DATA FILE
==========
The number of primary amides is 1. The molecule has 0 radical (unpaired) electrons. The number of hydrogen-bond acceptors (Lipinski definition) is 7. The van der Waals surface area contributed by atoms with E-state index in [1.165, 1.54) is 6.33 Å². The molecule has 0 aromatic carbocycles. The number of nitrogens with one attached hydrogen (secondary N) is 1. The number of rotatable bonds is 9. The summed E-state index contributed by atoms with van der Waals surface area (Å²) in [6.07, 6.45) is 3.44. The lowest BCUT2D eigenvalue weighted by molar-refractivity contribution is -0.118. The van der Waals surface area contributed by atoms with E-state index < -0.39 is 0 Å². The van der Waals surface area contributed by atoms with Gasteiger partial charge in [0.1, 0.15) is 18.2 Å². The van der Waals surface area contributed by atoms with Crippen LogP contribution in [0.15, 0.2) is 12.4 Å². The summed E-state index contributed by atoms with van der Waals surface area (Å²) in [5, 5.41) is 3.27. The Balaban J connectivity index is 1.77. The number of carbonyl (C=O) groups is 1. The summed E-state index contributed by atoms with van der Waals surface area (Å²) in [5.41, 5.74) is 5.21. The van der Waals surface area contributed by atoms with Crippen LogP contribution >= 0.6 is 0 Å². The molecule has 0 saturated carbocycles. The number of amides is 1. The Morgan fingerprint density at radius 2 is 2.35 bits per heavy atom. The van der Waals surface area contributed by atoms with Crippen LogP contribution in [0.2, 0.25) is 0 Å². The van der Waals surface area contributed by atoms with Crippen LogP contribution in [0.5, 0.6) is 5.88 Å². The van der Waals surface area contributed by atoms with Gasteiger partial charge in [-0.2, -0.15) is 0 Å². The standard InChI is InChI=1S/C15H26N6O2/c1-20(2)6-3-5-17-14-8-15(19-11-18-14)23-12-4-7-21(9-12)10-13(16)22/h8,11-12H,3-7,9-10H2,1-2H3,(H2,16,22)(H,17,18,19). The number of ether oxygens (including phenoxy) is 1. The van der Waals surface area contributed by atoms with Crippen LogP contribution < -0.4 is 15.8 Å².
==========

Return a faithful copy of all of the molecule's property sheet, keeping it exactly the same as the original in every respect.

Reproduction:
The number of primary amides is 1. The molecule has 0 radical (unpaired) electrons. The number of hydrogen-bond acceptors (Lipinski definition) is 7. The van der Waals surface area contributed by atoms with E-state index in [1.165, 1.54) is 6.33 Å². The molecule has 0 aromatic carbocycles. The number of nitrogens with one attached hydrogen (secondary N) is 1. The number of rotatable bonds is 9. The summed E-state index contributed by atoms with van der Waals surface area (Å²) in [6.07, 6.45) is 3.44. The lowest BCUT2D eigenvalue weighted by molar-refractivity contribution is -0.118. The van der Waals surface area contributed by atoms with E-state index < -0.39 is 0 Å². The van der Waals surface area contributed by atoms with Gasteiger partial charge in [0.1, 0.15) is 18.2 Å². The van der Waals surface area contributed by atoms with Crippen LogP contribution in [0.15, 0.2) is 12.4 Å². The summed E-state index contributed by atoms with van der Waals surface area (Å²) in [5, 5.41) is 3.27. The Balaban J connectivity index is 1.77. The number of carbonyl (C=O) groups is 1. The summed E-state index contributed by atoms with van der Waals surface area (Å²) in [5.41, 5.74) is 5.21. The van der Waals surface area contributed by atoms with Crippen LogP contribution >= 0.6 is 0 Å². The molecule has 0 saturated carbocycles. The number of amides is 1. The Morgan fingerprint density at radius 2 is 2.35 bits per heavy atom. The van der Waals surface area contributed by atoms with Crippen LogP contribution in [0.2, 0.25) is 0 Å². The van der Waals surface area contributed by atoms with Crippen LogP contribution in [0.5, 0.6) is 5.88 Å². The van der Waals surface area contributed by atoms with Gasteiger partial charge in [-0.2, -0.15) is 0 Å². The standard InChI is InChI=1S/C15H26N6O2/c1-20(2)6-3-5-17-14-8-15(19-11-18-14)23-12-4-7-21(9-12)10-13(16)22/h8,11-12H,3-7,9-10H2,1-2H3,(H2,16,22)(H,17,18,19). The number of ether oxygens (including phenoxy) is 1. The van der Waals surface area contributed by atoms with Crippen LogP contribution < -0.4 is 15.8 Å².